Wisdom, Let us Attend!
Almost all who have written upon the subject of wisdom have more or less, in proportion to their several abilities, extolled virtue in their writings. Such men must one obey, and must try to realize their words in his life. For he, who by his works exemplifies the wisdom which with others is a matter of theory alone, 'breathes; all others flutter about like shadows.' I think it is as if a painter should represent some marvel of manly beauty, and the subject should actually be such a man as the artist pictures on the canvas. To praise virtue in public with brilliant words and with long drawn out speeches, while in private preferring pleasures to temperance, and self-interest to justice, finds an analogy on the stage, for the players frequently appear as kings and rulers, though they are neither, nor perhaps even genuinely free men. A musician would hardly put up with a lyre which was out of tune, nor a choregus with a chorus not singing in perfect harmony. But every man is divided against himself who does not make his life conform to his words, but who says with Euripides, 'The mouth indeed hath sworn, but the heart knows no oath.' Such a man will seek the appearance of virtue rather than the reality. But to seem to be good when one is not so, is, if we are to respect the opinion of Plato at all, the very height of injustice.
St. Basil the Great: Address to Young Men on the Right use of Greek Literature
No one can love God consciously in his heart unless he has first feared Him with all his heart. Through the action of fear the soul is purified and, as it were, made malleable and so it becomes awakened to the action of love. No one, however, can come to fear God completely in the way described, unless he first transcends all worldly cares; for when the intellect reaches a state of deep stillness and detachment, then the fear of God begins to trouble it, purifying it with full perception from all gross and cloddish density, and thereby bringing it to a great love for God's goodness. Thus the fear which characterizes those who are still being purified is accompanied by a moderate measure of love. But perfect love is found in those who have already been purified and in whom there is no longer any fear, for 'perfect love casts out fear' (I John 4: 18). Fear and love are found together only in the righteous who achieve virtue through the energy of the Holy Spirit in them. For this reason Holy Scripture says in one place: 'O fear the Lord, all ye who are His saints' (Ps. 34: 9), and in another: 'O love the Lord, all ye who are His saints' (Ps. 3 I: 23). From this we see clearly that the righteous, who are still in the process of being purified, are characterized both by fear and by a moderate measure of love; perfect love, on the other hand, is found only in those who have already been purified and in whom there is no longer any thought of fear, but rather a constant burning and binding of the soul to God through the energy of the Holy Spirit. As it is written, 'My soul is bound to Thee: Thy right hand has upheld me' (Ps. 63: 8. LXX).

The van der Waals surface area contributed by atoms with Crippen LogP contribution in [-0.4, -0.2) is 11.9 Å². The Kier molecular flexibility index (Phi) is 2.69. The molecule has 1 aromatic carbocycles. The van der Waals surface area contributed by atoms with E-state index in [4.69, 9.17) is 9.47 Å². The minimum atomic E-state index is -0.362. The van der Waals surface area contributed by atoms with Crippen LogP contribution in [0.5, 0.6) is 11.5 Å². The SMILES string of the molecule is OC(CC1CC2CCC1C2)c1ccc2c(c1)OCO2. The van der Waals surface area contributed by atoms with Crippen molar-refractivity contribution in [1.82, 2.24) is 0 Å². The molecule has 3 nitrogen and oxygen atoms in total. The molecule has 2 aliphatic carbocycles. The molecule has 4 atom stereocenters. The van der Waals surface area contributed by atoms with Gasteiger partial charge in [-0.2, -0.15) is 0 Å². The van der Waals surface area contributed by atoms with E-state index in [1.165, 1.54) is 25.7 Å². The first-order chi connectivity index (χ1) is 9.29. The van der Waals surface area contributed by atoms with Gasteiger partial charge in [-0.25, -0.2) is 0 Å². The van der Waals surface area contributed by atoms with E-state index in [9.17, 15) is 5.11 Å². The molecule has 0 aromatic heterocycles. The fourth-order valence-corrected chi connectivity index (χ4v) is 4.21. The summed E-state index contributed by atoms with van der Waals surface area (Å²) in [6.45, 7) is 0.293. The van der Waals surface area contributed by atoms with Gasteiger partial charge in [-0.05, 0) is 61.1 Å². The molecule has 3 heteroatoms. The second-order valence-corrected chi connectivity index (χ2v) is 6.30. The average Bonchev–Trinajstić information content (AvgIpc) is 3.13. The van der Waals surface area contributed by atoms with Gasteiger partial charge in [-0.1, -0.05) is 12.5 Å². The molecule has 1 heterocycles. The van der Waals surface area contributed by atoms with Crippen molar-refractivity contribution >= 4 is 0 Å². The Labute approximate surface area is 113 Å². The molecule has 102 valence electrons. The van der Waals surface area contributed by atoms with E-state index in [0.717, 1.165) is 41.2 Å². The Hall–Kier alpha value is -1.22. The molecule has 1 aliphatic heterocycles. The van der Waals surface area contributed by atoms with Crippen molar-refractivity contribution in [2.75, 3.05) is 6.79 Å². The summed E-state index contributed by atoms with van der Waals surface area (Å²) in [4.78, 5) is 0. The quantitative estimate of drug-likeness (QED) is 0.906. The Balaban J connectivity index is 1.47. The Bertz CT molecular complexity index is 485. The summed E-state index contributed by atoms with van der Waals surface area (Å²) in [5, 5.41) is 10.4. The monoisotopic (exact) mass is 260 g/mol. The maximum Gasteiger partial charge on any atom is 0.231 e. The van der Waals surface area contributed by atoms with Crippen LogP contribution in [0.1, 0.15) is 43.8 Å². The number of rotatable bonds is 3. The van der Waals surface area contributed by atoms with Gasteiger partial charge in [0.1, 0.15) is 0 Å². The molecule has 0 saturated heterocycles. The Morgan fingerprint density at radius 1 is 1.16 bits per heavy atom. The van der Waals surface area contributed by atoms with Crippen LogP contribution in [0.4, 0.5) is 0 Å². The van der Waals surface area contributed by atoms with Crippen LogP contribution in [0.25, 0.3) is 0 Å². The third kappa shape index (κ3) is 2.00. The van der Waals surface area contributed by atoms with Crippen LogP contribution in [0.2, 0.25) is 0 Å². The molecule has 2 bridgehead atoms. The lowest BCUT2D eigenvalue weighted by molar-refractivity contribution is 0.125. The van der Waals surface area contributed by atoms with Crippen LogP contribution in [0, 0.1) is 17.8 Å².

If wounds in the body have been neglected and left unattended, they do not react to medicine when the doctors apply it to them; but if they have first been cleansed, then they respond to the action of the medicine and so are quickly healed. In the same way, if the soul is neglected and wholly covered with the leprosy of self-indulgence, it cannot experience the fear of God, however persistently it is warned of the terror and power of God's judgment. When, however, through great attentiveness the soul begins to be purified, it also begins to experience the fear of God as a life-giving medicine which, through the reproaches it arouses in the conscience, burns the soul in the fire of dispassion. After this the soul is gradually cleansed until it is completely purified; its love increases as its fear diminishes, until it attains perfect love, in which there is no fear but only the complete dispassion which is energized by the glory of God. So let us rejoice endlessly in our fear of God and in the love which is the fulfilling of the law of perfection in Christ (cf. Rom. 13: 10).